Nancy Weems, who has been described by a critic as a “rare treasure” and was even designated as an official “yellow rose of Texas” by a former governor, radiates warmth when she discusses the Moores School of Music’s (MSM) history and evolution. “I’ve watched this wonderful school grow over several decades now — so much change and development! At MSM, everything constantly continues to get better.”
Weems joined the MSM faculty over three decades ago to work alongside her mentor, UH professor Abbey Simon. Since then, she has been instrumental in elevating the piano program. She prides herself in providing individual attention to her students and crafting unique goals for each student — and her efforts have paid off. Her former students include active concert pianists, such as London-based Andrew Brownell (BM Piano ’00), who has won numerous international competitions, and Jay Peng Chieh Sun (BM Piano ’01), a Yamaha performing artist in China. Other former students include piano faculty at top universities and emerging artists, such as the 2017 Hastings International Piano Concerto Competition winner Kenny Broberg (BM Piano ’16).
Learn more about Weems’ approach to teaching and the MSM piano program here:
Q: What is your teaching philosophy?
A: Every student, regardless of their innate talent or skill, deserves a really great teacher and a really great experience. I try to develop my students to their ultimate potential by designing a plan that’s right for them. I have some students who want to become great teachers and others who hope to develop careers as performing artists. But, regardless of their career intentions, the first step is to design a program that covers important styles and composers that may be missing from their previous repertoire development. It’s crucial to cover as much repertoire as possible and to design a program that addresses the student’s weaknesses and builds on their individual strengths.
Q: How do you balance your love to play piano and your love to teach?
A: I probably devote more time to my teaching than to my performance now, but musical performance is the seed, the basis of everything for me. I don’t think I would be a good teacher if I totally gave up performing. So, I try to perform as much as my schedule allows — last year, I performed and taught in a four-city tour of China and this summer I’m scheduled for recitals and master classes in North Dakota, Texas and California.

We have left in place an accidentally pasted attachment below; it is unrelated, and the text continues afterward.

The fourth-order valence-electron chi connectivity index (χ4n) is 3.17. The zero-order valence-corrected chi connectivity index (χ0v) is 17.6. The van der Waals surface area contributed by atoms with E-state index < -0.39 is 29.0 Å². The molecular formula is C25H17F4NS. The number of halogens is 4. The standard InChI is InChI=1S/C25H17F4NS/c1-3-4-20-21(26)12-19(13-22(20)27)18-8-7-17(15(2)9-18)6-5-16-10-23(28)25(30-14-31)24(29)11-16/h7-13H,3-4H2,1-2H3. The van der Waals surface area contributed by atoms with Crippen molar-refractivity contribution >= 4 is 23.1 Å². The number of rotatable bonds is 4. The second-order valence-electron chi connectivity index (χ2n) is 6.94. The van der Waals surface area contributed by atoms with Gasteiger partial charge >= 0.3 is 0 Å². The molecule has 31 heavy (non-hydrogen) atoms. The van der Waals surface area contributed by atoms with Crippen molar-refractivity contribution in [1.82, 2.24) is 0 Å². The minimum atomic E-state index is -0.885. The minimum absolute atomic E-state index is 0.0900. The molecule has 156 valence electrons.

Q: What is special or unique about what the Moores School of Music offers students?
A: I think we have a warm, supportive environment here where our students can blossom and develop their talents, plus an excellent faculty and wonderful events going on year-round. Our school is small enough to provide friendly, individual attention, but large enough to be an energetic and inspiring place. Our students are diverse and form lasting relationships with their colleagues from all over the world.
Also, as a future All-Steinway School we have these wonderful new pianos in the teaching studios, the concert halls, the classrooms and the practice rooms — it’s a real plus for our piano students!
Q: How has the Moores School of Music changed since you began teaching here in 1982?
A: I’ve watched the school go through so many changes over the year: the improved facilities, the addition of so many outstanding faculty, the increasing quality of our student body, the fabulous development of our performing ensembles, our improved national and international reputation as a major university school of music — everything has been on a constant upward swing — and we certainly aren’t finished yet!
Q: What are you most looking forward to as the school continues to grow with the new Kathrine G. McGovern College of the Arts?
A: I think that we are all looking forward to the increased collaboration between our arts programs. I’m excited to see the things that we can do to enrich our students’ lives by encouraging them to interact with other performing and creative arts. In becoming an educated and contributing member of the arts community, it’s important that our students not simply stay in a practice room twenty-four hours a day seven days a week! Students must also develop a larger sense of cultural and historical context for their musical studies. This isn’t only important for their development as artists, but also as intelligent and sensitive human beings.
Q: What is most rewarding about teaching piano at MSM?
A: It’s immensely satisfying to observe a student begin from whatever musical background they might have and see just how far they can go. That’s what keeps me energized and keeps me excited about teaching every single day. I have wonderful graduates who are doing great things in the City of Houston and around the world. It’s incredibly rewarding to see them take their own places as professional teachers, as performing artists and as supporters of the art of the piano. It’s a source of pride for all of us here at the Moores School when we see our students, as a result of their excellent musical training, creating their own lives and careers as musicians around the world!